Key Points Employers Need to Know About the Los Angeles Fair Work Week Ordinance

By Ariella Kupetz and Todd B. Scherwin © Fisher Phillips December 2, 2022
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street in Los Angeles

​Los Angeles is set to strengthen protections for retail workers in a sweeping law known as the Fair Work Week Ordinance, which the city council approved on Nov. 29.

The ordinance, which is expected to impact about 70,000 retail and grocery workers in Los Angeles, aims to improve working conditions by providing more predictable schedules. If approved by the mayor, the ordinance will take effect in April 2023 and will apply to retail businesses with at least 300 employees globally.

Who Is Covered?

A covered employee is any individual who performs at least two hours of work within the geographic boundaries of Los Angeles in a particular workweek and who qualifies as an employee entitled to receive minimum wage under California Labor Code and the California Industrial Welfare Commission wage orders.

A covered employer is any retail business that has at least 300 employees worldwide, including through a temporary service or staffing agency, and is identified as a retail business in the North American Industry Classification System.

Before hiring a job applicant, you'll need to provide the potential new hire with a written good faith estimate of their work schedule. Additionally, you'll have to provide the same information within 10 days of an employee's request. While the good faith estimate is not a binding contract, if an employee's actual work hours substantially deviate from the estimate, the employer must have a documented, legitimate business reason for the change that was unknown when the estimate was provided to the employee.

Covered employees have the right to request preferred hours, times, or work locations. The employer may accept or decline requests, so long as the employee is notified in writing of the reason for any denial.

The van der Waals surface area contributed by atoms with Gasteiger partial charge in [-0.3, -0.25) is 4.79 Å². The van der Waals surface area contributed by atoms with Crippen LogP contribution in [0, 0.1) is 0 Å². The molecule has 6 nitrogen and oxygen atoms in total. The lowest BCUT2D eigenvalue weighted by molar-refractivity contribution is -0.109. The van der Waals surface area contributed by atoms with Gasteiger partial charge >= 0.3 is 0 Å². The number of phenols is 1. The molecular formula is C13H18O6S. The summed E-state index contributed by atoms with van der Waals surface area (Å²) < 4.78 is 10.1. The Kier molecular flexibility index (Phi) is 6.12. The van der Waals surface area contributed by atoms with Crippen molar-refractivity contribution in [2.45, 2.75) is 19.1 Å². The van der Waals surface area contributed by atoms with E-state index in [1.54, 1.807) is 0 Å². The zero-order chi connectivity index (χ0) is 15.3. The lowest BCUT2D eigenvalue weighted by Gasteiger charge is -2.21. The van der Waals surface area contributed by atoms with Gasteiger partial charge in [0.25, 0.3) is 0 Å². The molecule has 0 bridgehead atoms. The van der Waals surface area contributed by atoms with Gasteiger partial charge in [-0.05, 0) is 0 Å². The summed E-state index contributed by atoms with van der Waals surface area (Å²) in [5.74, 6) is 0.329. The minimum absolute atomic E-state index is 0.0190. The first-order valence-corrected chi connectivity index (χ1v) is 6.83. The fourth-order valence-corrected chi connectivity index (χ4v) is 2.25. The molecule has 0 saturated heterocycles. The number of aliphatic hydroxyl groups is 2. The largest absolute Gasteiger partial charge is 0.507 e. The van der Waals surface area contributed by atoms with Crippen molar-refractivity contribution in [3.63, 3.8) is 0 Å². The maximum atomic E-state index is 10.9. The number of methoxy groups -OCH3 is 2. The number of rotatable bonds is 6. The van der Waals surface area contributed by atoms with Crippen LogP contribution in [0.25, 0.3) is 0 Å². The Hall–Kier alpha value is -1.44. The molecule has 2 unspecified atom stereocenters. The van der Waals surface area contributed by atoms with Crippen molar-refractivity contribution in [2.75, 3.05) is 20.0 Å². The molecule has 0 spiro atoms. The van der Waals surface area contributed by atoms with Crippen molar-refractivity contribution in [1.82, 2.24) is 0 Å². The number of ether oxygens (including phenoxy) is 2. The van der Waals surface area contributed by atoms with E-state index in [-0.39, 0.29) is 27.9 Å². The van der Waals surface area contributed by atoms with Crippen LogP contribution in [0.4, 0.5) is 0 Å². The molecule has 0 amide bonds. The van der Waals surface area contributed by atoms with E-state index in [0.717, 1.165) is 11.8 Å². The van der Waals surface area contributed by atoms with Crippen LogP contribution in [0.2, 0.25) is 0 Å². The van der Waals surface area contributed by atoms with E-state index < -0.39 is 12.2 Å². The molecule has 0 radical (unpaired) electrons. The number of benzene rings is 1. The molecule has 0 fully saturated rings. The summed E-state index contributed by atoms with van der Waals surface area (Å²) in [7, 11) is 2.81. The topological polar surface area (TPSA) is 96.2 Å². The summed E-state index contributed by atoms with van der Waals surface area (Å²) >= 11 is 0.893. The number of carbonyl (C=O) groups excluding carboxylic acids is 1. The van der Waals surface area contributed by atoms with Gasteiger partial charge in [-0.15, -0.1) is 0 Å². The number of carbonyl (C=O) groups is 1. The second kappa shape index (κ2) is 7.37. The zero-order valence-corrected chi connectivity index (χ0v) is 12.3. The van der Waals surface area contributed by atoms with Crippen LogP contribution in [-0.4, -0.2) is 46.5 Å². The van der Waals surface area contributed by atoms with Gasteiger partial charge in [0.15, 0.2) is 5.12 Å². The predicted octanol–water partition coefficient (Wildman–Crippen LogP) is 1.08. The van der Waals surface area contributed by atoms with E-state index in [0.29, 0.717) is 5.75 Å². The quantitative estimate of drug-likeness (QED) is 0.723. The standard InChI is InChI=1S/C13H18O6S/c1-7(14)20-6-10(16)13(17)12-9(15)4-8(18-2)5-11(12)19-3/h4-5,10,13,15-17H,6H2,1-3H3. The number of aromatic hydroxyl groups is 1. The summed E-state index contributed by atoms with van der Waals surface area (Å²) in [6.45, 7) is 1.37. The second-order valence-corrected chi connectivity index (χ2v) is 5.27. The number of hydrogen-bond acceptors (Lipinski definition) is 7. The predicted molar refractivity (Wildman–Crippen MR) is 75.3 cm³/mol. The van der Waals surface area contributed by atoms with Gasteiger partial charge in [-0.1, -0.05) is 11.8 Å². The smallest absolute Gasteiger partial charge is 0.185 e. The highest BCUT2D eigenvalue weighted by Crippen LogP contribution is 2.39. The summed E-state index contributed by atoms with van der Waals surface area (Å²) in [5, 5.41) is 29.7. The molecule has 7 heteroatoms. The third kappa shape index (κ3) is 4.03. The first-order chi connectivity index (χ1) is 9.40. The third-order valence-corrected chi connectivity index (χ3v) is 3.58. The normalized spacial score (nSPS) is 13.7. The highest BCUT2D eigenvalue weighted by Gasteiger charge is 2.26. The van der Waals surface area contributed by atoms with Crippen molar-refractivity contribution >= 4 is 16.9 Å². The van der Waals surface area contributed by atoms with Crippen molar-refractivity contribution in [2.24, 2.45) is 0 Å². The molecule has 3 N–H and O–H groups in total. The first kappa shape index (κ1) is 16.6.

Employers must provide 14 days advance notice of the employee's work schedule by posting the schedule in an accessible location visible to all employees or transmitting the schedule electronically. Employers must provide written notice to employees for any subsequent changes to the schedule. Employees have the right to decline any hours, shifts, or location changes not included in the schedule. If an employee consents to work hours or shift changes not included in the schedule, the consent must be voluntary and in writing.

Employers are required to offer current employees additional hours of work prior to hiring a new employee or temporary worker or using a staffing agency, if at least one employee is qualified to do the work, and the additional work hours would not result in overtime. Employers must make this offer in writing or by posting the offer in an accessible location visible to all employees at least 72 hours before hiring a new employee or engaging a staffing agency or temporary worker. Employees have 48 hours to accept the offer of additional hours in writing.

If you receive written confirmation from all employees during the 72-hour waiting period stating that they are not interested in accepting the additional hours of work, you may immediately proceed with hiring new employees or retaining a contractor, temporary service or staffing agency. If more current employees accept the offer to work than hours are available, you may assign the hours using a fair and equitable distribution method.